For Black History Month, the AFL-CIO is spotlighting various African American leaders and activists who have worked at the intersection of civil and labor rights. Our first profile this year is Arlene Holt Baker.
Arlene Holt Baker began her work in the labor movement in Los Angeles in 1972. As a member of AFSCME, she began organizing clerical employees who worked for the city. That process taught her that collective bargaining was the way to empower people economically. Her undying optimism was boosted by the fact that soon after she started her organizing work, William Lucy took office as AFSCME's secretary-treasurer, the first African American to hold one of the union's top offices. Her belief in the work she was doing was strengthened when she saw Lucy's picture hung on the wall in AFSCME's LA office. "I felt somehow that it was destiny to be there with an organization that believed in social and economic justice," she said.
Arlene's mother, Georgia Louise Leslie, was a domestic worker who sacrificed daily to make sure that Arlene and her six brothers and sisters could thrive despite not having much. Georgia taught Arlene and her siblings to support their community and instilled in them the value of volunteerism. She inspired Arlene to continue fighting even when times got tough.
In the ensuing years, Arlene moved through the ranks of AFSCME while successfully helping organize California's public-sector workers and winning contracts that improved wages and secured equal pay for women. She worked as the international union area director for AFSCME from the late 1980s up until 1995. During that time, she worked on the state's Comparable Worth Task Force Committee and the Southern California Industrial Relations Research Association. She also worked on AFSCME's political activities, particularly in mobilizing voters.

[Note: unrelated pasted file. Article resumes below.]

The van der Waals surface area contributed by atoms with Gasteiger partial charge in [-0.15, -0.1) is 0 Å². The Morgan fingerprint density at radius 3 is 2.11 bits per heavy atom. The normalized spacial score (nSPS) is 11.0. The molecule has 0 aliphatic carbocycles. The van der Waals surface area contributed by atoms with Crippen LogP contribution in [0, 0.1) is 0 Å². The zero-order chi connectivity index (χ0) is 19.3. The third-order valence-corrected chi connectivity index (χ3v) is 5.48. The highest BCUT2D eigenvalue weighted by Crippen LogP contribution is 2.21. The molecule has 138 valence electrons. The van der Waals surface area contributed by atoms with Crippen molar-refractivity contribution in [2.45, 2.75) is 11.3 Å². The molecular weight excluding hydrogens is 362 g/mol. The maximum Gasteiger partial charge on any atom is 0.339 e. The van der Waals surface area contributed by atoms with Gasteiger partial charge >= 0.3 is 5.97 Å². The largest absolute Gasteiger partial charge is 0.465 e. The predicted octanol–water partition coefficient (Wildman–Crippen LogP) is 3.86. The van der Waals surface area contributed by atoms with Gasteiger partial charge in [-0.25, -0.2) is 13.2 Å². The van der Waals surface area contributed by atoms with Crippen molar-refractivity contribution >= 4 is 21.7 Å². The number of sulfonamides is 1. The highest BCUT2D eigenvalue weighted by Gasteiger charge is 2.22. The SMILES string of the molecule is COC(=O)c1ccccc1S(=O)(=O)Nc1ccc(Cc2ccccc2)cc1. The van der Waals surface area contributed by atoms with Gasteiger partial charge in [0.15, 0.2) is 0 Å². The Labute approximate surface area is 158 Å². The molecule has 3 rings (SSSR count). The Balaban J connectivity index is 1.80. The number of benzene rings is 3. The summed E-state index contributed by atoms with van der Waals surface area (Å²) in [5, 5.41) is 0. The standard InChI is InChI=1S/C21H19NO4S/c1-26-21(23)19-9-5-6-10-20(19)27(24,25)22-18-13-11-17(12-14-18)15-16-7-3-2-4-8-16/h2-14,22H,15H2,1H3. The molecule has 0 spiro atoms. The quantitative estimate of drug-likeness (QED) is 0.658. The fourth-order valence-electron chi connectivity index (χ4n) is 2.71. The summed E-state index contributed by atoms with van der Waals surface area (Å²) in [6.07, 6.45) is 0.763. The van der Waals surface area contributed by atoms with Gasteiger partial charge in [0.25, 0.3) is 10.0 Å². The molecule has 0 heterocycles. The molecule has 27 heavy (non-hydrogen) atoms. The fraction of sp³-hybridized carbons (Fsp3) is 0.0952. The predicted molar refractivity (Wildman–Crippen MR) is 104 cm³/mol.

In 1995, she joined the AFL-CIO as Executive Vice President Linda Chavez-Thompson's executive assistant. Among her successes in that role, she helped defeat the anti-working people Prop. 226 in California and helped organe support for migrant workers who wanted to unionize. She was chosen as the first director of the AFL-CIO Voice@Work campaign in 1999, launching a program to engage elected officials, religious and community leaders, and others to support workers' freedom to form unions. In 2004, she served as president of Voices for Working Families, an effort to register and mobilize women and people of color from under-registered communities. In 2006, she returned to the AFL-CIO to lead recovery efforts on the Gulf Coast, helping to bring good jobs and affordable housing in the aftermath of Katrina and other devastating hurricanes.
In 2007, Arlene was unanimously approved to serve the remainder of Linda Chavez-Thompson's term as executive vice president after Chavez-Thompson retired. Arlene became the first African American to hold one of the AFL-CIO's three highest offices. As executive vice president, Arlene fought for working people in many areas, with particular focus on collective bargaining rights, health care, fair trade, immigrant rights, LGBTQ+ rights, voting rights and the right for all union members to fully participate in democratic unions that reflect the rich diversity of the workplace. She was elected to a full term in 2009 and served the federation until her retirement in 2013.
Check out all of our Black History Month labor profiles.